Kerber edges Pliskova to win Birmingham Aegon Classic

Angelique Kerber

By Ros Satar

(June 21, 2015) BIRMINGHAM, England – Angelique Kerber dug in against WTA Rising Star Karolina Pliskova in a taut three-set 6-7 (5), 6-3, 7-6 (4) final to win her first grass court title, and her third title this year, having won in Charleston and Stuttgart.


The first set could not have started any better for the German, who broke Pliskova in the opening game. As nerves settled for the pair, the set ticked on with Kerber looking threatening, especially as the looked to break to take the first set at 5-3, but squandered four set points against the Czech, after being 0-40 up.


The missed opportunities looked to weigh heavy on her mind, as she as was broken straight back, losing her advantage she had held since the start of the match, although she regrouped to hold to love to force a tie-break.


With momentum shifting a little in the tie-break it was Pliskova who brought up two set points to claim the first real blow.


The second set started with the pair trading breaks , but Kerber kept pressing and pushing Pliskova to always be hitting one last shot, earning a second break, as she kept that advantage through to level the match.


First blood in the decider went to the German, who converted on her first break point to open out her second 3-1 advantage of the match, but the nerves are never far behind at times, where Kerber is concerned.


Serving out for the title at 5-4, a couple of flat errors handed Pliskova the break back and once more the pair battled to keep things on even terms into a tie-break.


Trading mini-breaks for the first four points, Pliskova was the first to hold at the start of the tie-break, but giving up a mini-break ahead of Kerber’s two serves gave the German match point. Pliskova’s return found the net and with it her third loss out of four finals this year.


Prior to this week, Pliskova had never even won back to back matches before her tear into the final here, while Kerber picks up her first grass court final, although she has been to the final in Eastbourne once before.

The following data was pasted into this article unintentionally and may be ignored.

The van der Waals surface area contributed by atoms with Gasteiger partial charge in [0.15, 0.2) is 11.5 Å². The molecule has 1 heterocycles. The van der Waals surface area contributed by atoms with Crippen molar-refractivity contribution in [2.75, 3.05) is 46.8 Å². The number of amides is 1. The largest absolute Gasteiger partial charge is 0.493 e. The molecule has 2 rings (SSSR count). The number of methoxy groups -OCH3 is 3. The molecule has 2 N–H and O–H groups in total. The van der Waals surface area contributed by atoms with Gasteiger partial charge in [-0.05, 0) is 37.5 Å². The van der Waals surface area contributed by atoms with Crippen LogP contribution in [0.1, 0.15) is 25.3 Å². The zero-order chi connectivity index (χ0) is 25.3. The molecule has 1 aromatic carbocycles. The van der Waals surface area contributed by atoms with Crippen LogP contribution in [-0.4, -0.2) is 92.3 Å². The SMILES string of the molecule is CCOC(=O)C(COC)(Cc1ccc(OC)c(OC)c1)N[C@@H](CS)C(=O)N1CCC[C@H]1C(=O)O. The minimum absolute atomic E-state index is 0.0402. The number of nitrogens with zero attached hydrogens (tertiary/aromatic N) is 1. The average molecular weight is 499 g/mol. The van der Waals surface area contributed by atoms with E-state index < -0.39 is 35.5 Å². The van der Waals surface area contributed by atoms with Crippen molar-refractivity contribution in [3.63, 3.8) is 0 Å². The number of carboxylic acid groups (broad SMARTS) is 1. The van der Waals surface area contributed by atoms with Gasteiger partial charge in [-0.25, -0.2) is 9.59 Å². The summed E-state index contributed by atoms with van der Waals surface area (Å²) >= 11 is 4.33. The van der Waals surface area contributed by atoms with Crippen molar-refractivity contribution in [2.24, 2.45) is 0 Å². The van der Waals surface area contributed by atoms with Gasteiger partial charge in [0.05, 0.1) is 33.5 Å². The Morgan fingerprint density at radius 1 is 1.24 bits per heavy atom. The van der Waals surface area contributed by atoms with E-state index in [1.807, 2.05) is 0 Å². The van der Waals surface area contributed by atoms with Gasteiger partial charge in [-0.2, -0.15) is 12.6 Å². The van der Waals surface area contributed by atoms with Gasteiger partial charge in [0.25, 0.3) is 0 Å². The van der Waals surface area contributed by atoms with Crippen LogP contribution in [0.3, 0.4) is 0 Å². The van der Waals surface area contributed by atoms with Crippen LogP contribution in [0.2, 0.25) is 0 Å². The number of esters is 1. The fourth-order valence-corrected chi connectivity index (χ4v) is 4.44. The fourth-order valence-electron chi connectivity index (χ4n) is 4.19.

Pliskova admitted in her post-match press-conference that there were still areas for improvement, saying:


“Is really tough, especially for me because I’m quite high. So it’s tough. I’m not used to go in the knees that often, but I’m trying. Especially with Angie, she’s playing so flat balls so you have to go even lower than normally. That’s why I think she’s playing this good on grass. It’s tough, but I’m definitely trying. I think I did a good job this week.”


With the grass court season as short as it was, adding titles to your list was no mean feat, as Kerber now adds that to her list of titles, with Eastbourne still to follow.


She explained: “That’s feeling very good. I think this one is really special for me because it’s the first title on grass for me, and here in Birmingham I had a great week. Everybody is so friendly. And the fans on the centre court, was amazing to play with the support. I’m really proud about my game.


“I don’t have a lot of expectation also here. I mean, I came here to have a lot of matches before Wimbledon. That’s also my goal in Eastbourne, you know, going there and have like few more matches. Let’s see how many, and then going to Wimbledon with a lot of confidence. So that’s my goal.”


Both Kerber and Pliskova are in the main draw for Eastbourne, which begins on Monday.


Ros Satar is a British sports journalist covering tennis, and can also be found at Britwatch Sports.